Room 21 – The inside talk – Brian Rowan on the first day of all-party negotiation at Stormont

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Room 21 – The inside talk – Brian Rowan on the first day of all-party negotiation at Stormont

 

 

They talked about a photograph this morning – whether there should be one to mark these latest negotiations on the vexed questions of flags, parades and the past.

And then they talked about a lunchtime tweet – what it said and should it have been said.

Day one of these all-party talks at Stormont followed a predictable line.

Unionists – first the UUP and then the DUP – elevated the parades issue; no surprise in the mouth of the marching season and with the July 12 ruling in north Belfast due soon from the Parades Commission.

In a lunchtime interview in the Great Hall, Tom Elliott said the morning session of these negotiations had talked around rather than about issues, and he made clear that his party wanted contested parades on the talks table and agenda.

Then Junior Minister Jonathan Bell, standing beside Orange Order Chaplain Mervyn Gibson, raised the marching stakes.

Tolerance and respect for parades would be key to the success of these talks he told reporters.

So, the shadow of that north Belfast parade that has marched on the spot for almost a year hangs over these negotiations.

Yet, there is nothing that can be done at this high political level to make a difference in the here and now.

The Commission’s ruling will be its ruling and the police will police that determination.

That’s what happens in the absence of local agreements and political agreements.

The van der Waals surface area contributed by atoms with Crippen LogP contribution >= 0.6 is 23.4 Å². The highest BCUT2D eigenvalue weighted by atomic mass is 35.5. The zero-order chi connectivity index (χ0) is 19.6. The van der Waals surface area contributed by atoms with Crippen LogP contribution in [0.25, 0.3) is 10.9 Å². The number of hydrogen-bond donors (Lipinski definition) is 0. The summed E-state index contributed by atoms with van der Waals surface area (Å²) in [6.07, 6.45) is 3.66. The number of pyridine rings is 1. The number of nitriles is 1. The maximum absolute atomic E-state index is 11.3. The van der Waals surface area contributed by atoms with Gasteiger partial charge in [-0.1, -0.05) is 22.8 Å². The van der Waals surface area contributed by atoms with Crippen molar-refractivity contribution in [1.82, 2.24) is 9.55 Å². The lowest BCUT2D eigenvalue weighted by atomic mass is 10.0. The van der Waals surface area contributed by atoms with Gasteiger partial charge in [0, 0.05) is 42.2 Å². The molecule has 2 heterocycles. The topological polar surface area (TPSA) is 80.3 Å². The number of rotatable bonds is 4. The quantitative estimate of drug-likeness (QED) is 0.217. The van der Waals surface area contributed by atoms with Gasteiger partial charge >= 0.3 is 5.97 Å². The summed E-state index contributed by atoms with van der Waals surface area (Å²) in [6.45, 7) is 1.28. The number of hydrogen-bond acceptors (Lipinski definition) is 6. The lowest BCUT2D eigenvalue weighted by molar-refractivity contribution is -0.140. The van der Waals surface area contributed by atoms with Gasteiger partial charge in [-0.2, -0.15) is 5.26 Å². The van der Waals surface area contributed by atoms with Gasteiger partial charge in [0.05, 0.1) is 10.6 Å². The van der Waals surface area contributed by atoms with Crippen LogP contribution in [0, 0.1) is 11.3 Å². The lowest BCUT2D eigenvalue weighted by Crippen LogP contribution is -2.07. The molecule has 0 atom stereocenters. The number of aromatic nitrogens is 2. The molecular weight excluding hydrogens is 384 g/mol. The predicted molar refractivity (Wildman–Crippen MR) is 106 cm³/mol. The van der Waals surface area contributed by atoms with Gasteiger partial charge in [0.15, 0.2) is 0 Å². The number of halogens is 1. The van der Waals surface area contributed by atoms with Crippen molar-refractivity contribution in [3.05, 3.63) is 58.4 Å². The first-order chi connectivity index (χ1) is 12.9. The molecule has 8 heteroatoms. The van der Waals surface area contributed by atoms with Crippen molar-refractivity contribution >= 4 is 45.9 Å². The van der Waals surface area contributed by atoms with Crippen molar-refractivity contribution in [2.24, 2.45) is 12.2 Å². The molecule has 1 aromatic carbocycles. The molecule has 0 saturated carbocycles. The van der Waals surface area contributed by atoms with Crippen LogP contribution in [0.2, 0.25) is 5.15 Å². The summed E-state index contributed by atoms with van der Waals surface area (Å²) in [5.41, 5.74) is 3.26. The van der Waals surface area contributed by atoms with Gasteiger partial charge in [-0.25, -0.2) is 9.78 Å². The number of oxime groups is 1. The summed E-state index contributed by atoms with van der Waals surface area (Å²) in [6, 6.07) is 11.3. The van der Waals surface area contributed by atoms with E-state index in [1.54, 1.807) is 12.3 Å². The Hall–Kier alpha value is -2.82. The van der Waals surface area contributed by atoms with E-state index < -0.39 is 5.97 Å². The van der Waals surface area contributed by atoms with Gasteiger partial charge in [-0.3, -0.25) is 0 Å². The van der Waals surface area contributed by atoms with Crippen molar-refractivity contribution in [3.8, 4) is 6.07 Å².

These talks may eventually change a decision-making structure, put another Commission albeit with a different name in place, but they can’t change attitudes on the ground.

The big question is whether the talks could survive a ruling like last year’s when the return parade was stopped on the Woodvale Road and not allowed to walk the route past the Ardoyne Shops and up the Crumlin Road.

Were there hints in what Elliott and Bell had to say today?

We will know soon enough.

It won’t be long before the Commission speaks.

Then we will know the ruling and, depending on its detail, will be able to predict the response.

For unionists the tremor will be if last year’s determination is repeated, but we don’t yet know if that is the decision or whether there will be some other ruling.

 

Belfast still a city of contradictions. Down by the river and a stone's throw away last night's security operation at the Short Strand

Belfast still a city of contradictions. Down by the river and a stone’s throw away last night’s security operation at the Short Strand

 

 

What we do know is that inside Room 21 an agenda has been set for day two of the talks.

The five Executive parties – DUP, Sinn Fein, SDLP, Ulster Unionists and Alliance – will spend an hour discussing a paper prepared by talks facilitator Paul Sweeney, the Permanent Secretary at the Department of Education.

It is about issues and detail identified as the gaps or disputes from the Haass/O’Sullivan proposals.

And, on day two it is understood there will also be a discussion about legislation and parading code of conducts.

There is a panel of expert witnesses available to the parties in an advisory role including the Attorney General, NIO  and Dublin officials and the new Chief Constable George Hamilton.

There was some speculation that Mr Hamilton may be at the talks on day two, but Thursday is his first meeting with the Policing Board since they appointed him at the end of May.

The SDLP want the two governments in the room with the five Executive parties and want US help nearby, but these talks aren’t going anywhere fast.

For now, the real focus is on the Parades Commission and that ruling in north Belfast.

Whatever it is it will require another huge policing operation in that part of the city and, on day one of the talks, Alliance leader and Justice Minister David Ford took the opportunity to say that the Commission’s rulings should be honoured, obeyed and accepted.

So far, the marching season has been peaceful, but everyone knows the real test has still to come.

The mood at Stormont will play into the mood on the ground and that’s something the politicians – all the politicians – need to understand and think about.

Now is not the time for grandstanding.